OLD JERUSALEM AND NEW

Opening Prayer

Dear Lord Jesus, thank you that you are King over all, and yet you love me so much you died for me and rose again.

Read LUKE 13:31-35

Jesus’ Sorrow for Jerusalem

31 At that time some Pharisees came to Jesus and said to him, “Leave this place and go somewhere else. Herod wants to kill you.”

32 He replied, “Go tell that fox, ‘I will keep on driving out demons and healing people today and tomorrow, and on the third day I will reach my goal.’ 33 In any case, I must press on today and tomorrow and the next day—for surely no prophet can die outside Jerusalem!

34 “Jerusalem, Jerusalem, you who kill the prophets and stone those sent to you, how often I have longed to gather your children together, as a hen gathers her chicks under her wings, and you were not willing. 35 Look, your house is left to you desolate. I tell you, you will not see me again until you say, ‘Blessed is he who comes in the name of the Lord.’[a]

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Footnotes

  1. Luke 13:35 Psalm 118:26

New International Version (NIV)Holy Bible, New International Version®, NIV® Copyright ©1973, 1978, 1984, 2011 by Biblica, Inc.® Used by permission. All rights reserved worldwide.

Meditate

‘Lo! He comes with clouds descending, / once for favored sinners slain … Hallelujah, Hallelujah, Hallelujah! God appears on earth to reign.’1

Think Further

Jesus’ words are ominous. His fate and Jerusalem’s fate are inextricably linked. Zion, the city of God, where stood the temple enclosing the sacred ark of God, should have been the place where God’s name dwelt2 and from where God’s glory spread outward into the world. Instead, it had decayed from within, fallen into ungodliness, succumbed to foreign empires, and tolerated the rise of a corrupt religious leadership. Jerusalem had ignored and even killed God’s messengers – prophets such as Uriah, Zechariah, and those killed by Jezebel.3 Now Jerusalem was about to kill her own Messiah, not at the hand of Herod but on the orders of a pagan overlord, maneuvered by the religious leaders. Jesus knew that it would not be long before that same foreign empire would annihilate the city, leaving not one stone standing upon another.4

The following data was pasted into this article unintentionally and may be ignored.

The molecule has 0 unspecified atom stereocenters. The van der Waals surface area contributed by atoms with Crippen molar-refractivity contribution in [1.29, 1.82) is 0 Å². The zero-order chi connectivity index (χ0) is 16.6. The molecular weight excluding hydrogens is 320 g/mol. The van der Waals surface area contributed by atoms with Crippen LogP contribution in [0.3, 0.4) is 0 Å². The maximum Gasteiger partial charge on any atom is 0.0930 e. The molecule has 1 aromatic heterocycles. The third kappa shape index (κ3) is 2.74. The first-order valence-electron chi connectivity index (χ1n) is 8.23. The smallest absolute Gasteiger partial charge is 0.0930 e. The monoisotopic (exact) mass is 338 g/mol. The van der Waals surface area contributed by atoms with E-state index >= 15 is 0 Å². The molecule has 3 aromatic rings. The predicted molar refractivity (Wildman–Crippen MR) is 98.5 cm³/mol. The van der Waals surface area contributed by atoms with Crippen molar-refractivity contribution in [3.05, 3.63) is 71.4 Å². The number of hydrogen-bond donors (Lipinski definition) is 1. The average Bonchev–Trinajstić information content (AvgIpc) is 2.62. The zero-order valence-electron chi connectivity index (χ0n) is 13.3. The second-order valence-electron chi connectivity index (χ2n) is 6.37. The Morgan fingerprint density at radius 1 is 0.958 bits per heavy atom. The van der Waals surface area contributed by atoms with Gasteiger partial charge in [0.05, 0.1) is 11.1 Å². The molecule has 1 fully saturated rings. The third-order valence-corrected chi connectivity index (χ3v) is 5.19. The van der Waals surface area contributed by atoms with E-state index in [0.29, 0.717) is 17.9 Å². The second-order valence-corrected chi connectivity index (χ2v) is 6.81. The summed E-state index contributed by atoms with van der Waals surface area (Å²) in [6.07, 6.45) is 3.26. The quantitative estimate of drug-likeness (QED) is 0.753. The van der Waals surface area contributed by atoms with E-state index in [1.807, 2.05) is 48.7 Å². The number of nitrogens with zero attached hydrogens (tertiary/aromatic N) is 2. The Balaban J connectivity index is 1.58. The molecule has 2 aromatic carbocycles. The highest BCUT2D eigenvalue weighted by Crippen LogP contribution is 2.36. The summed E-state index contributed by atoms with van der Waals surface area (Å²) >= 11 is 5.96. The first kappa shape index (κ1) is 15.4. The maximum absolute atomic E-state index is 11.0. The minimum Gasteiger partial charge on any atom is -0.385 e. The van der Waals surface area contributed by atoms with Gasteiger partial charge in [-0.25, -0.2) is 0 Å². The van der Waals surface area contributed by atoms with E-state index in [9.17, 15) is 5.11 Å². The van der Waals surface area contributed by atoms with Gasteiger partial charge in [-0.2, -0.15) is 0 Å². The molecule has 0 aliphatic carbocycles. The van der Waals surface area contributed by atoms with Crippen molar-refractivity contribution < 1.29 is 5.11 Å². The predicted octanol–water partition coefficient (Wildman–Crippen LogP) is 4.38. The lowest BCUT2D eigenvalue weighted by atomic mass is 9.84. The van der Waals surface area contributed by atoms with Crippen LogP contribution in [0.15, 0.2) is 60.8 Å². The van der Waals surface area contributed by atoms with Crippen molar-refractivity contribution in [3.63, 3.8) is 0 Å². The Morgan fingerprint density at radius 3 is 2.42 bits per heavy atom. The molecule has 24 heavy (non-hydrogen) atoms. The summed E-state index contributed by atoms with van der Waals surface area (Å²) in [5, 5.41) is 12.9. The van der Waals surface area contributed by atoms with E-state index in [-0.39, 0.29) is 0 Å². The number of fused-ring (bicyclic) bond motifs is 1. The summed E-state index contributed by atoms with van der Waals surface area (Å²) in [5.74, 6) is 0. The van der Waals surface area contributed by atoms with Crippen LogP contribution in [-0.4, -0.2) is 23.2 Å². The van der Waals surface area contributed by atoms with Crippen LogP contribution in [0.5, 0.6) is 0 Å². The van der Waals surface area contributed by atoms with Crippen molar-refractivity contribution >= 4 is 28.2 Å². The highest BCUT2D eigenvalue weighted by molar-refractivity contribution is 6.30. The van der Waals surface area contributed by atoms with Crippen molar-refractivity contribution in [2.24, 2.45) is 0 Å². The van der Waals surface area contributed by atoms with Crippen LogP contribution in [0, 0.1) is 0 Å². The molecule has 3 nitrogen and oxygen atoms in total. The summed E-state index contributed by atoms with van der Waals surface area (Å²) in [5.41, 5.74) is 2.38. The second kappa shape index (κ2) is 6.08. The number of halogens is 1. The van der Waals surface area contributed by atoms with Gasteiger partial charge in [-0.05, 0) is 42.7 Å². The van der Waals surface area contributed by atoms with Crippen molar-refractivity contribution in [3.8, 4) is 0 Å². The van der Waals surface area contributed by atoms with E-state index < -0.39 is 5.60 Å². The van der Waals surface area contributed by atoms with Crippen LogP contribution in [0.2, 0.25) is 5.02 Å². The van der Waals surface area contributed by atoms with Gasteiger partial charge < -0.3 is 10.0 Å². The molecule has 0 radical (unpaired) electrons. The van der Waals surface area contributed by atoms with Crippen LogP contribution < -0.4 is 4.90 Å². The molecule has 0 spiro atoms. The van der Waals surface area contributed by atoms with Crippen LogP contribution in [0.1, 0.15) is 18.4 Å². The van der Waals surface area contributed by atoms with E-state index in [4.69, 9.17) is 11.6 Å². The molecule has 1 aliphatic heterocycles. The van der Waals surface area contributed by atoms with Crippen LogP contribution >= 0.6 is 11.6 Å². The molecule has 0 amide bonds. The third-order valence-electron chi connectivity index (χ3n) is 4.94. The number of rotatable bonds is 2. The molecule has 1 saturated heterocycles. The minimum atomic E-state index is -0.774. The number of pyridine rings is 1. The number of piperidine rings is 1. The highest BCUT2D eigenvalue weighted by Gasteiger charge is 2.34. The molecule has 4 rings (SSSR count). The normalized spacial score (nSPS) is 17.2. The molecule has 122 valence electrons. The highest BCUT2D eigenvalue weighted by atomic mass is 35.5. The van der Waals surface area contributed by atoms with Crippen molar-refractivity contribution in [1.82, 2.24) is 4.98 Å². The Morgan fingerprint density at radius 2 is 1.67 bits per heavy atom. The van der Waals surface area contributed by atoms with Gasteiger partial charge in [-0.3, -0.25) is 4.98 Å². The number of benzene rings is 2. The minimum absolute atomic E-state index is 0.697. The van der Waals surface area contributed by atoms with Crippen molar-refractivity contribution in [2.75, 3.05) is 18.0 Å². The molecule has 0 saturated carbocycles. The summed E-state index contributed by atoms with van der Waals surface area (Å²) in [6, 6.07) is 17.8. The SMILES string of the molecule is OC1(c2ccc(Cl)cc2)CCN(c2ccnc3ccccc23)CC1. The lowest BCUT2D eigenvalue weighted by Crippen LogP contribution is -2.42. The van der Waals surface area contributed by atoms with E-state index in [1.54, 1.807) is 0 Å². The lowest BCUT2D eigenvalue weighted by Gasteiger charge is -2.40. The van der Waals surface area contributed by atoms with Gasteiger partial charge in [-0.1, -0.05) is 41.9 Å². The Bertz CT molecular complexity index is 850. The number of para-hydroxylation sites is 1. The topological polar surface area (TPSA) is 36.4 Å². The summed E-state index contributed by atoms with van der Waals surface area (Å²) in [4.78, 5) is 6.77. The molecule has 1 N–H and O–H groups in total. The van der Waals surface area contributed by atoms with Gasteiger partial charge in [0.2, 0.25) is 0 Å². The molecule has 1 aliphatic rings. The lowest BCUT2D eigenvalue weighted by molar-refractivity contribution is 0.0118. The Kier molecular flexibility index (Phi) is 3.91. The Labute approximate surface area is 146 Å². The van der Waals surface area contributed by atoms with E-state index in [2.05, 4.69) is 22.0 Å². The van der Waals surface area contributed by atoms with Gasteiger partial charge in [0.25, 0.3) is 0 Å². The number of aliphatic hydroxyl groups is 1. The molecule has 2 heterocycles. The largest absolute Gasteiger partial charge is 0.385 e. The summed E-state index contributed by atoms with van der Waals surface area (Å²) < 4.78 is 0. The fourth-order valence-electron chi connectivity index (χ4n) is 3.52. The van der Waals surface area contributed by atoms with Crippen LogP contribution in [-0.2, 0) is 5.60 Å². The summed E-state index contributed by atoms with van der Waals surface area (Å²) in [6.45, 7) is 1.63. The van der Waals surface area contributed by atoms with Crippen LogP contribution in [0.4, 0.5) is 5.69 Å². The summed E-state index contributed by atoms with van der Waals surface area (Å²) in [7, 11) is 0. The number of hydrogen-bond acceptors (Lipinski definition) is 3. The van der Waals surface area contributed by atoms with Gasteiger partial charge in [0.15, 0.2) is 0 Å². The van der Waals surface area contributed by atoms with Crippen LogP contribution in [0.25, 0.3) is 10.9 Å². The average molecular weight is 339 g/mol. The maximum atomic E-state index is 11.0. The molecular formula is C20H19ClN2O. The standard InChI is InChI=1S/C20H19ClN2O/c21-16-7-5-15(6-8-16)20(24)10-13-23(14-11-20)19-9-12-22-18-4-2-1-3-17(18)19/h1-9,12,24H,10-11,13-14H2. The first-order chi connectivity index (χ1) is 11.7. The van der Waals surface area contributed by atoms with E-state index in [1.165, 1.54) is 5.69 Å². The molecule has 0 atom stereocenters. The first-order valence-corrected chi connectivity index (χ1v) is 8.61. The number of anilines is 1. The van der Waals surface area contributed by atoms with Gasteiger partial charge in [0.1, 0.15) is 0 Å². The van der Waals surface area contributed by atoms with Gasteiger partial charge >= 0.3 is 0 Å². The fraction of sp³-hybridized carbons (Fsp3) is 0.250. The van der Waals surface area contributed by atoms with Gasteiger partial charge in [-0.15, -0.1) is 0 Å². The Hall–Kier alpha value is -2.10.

Mount Zion is probably in sight by now. Jesus is overcome by a complex of emotions, undoubtedly including dread of what he must first endure, but here his feelings are dominated by his sorrow about what might have been but now would never be. He longs to gather the people, to enfold and protect them, to be their Savior now, but they did not want him. Shortly, he will enter the city and his band of followers will shout ‘Blessed is he …’5 – but Jerusalem did not shout. Jerusalem would crucify him. After his ascension, the world would not see Jesus again, not until he returns to usher in the ‘new Jerusalem,’6 that is, the eternal kingdom of God. Then we will truly shout, ‘Blessed is he who comes in the name of the Lord!’7

Apply

We eagerly await the return of the Lord of eternity who can forgive us, cleanse us from our sins, and ready us for the kingdom. Anticipate with joy!

Closing prayer

Lord Jesus, as I read about your sorrow over Jerusalem, I am reminded to pray for Israel. Pour out grace and mercy on your people; draw them to yourself.

Last Updated on December 1, 2023 by kingstar

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